Treasury Department

Flakka, the synthetic drug that has wreaked havoc on the streets of South Florida, has not gone away. It can now be found in GeorgiaNew Hampshire, Michigan and Australia,  And mayhem in Florida continues: on Wednesday, a Palm Beach man high on the drug was arrested for destroying a set of doors at a hospital.

As I previously reported, flakka, or alpha-PVP, comes from converted pharmaceutical labs and distributors in China.

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On Thursday, the Treasury Department froze the assets of the head of one such supplier.

Bo Peng, also known as Kevin Peng, is accused of distributing worldwide 2.2 tons of bath salts (of which flakka is a member) as well as synthetic marijuana, through a company variously called Kaikai Technology Co., Ltd., Nanjing Kaikai Polyurethane Co. Ltd., and Eastnine International Trading Co. Peng was indicted on drug trafficking charges in May, according to the Treasury's release.

In its announcement, Treasury released the following chart showing how Peng and his operation worked (click through for a direct link to a larger version).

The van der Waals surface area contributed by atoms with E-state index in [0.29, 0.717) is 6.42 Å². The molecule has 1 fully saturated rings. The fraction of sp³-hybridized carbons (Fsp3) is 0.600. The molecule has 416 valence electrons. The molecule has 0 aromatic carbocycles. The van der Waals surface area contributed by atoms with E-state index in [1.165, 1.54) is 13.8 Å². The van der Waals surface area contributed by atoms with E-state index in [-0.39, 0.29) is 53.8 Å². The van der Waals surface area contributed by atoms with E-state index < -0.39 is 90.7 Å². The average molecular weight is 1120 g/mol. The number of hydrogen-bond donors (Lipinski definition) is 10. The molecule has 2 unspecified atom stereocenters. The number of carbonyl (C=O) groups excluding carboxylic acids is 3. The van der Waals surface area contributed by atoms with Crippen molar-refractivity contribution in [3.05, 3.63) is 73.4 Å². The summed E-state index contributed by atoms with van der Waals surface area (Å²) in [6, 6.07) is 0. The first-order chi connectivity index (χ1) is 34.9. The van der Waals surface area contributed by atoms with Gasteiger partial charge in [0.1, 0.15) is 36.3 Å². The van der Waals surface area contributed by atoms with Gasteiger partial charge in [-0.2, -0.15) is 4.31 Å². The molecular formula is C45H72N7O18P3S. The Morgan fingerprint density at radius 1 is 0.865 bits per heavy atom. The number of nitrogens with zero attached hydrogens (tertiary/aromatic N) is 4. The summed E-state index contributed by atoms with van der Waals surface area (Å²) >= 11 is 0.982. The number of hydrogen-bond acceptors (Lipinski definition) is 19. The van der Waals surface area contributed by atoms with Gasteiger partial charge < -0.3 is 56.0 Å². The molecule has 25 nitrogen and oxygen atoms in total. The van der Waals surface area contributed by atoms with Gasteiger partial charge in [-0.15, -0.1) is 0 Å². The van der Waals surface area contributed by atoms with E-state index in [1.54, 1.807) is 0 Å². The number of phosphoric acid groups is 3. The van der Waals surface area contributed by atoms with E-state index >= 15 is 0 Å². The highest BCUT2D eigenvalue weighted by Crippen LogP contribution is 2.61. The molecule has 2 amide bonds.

Treasury Department

"Customers worldwide use well-known international money service businesses, Bitcoins, or bank wire transfers to pay for the synthetic drugs sold by Bo Peng and Kaikai," Treasury said in its statement.

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Kaikai's website is actually still active. You can try to Skype Peng right now if you wish:

Kaikai Technology Co., Ltd.

While Treasury called Peng's operation "significant," he is just one of what the New York Times says are likely hundreds of peddlers operating in China. So your flakka supply likely remains secure.

“There’s absolutely no limit in terms of how far they go to import drugs," Detective Superintendent Scott Cook, commander of the New South Wales Organized Crime Squad in Australia, told the Times' Dan Levin this summer.

"They’re ingenious.”

Rob covers business, economics and the environment for Fusion. He previously worked at Business Insider. He grew up in Chicago.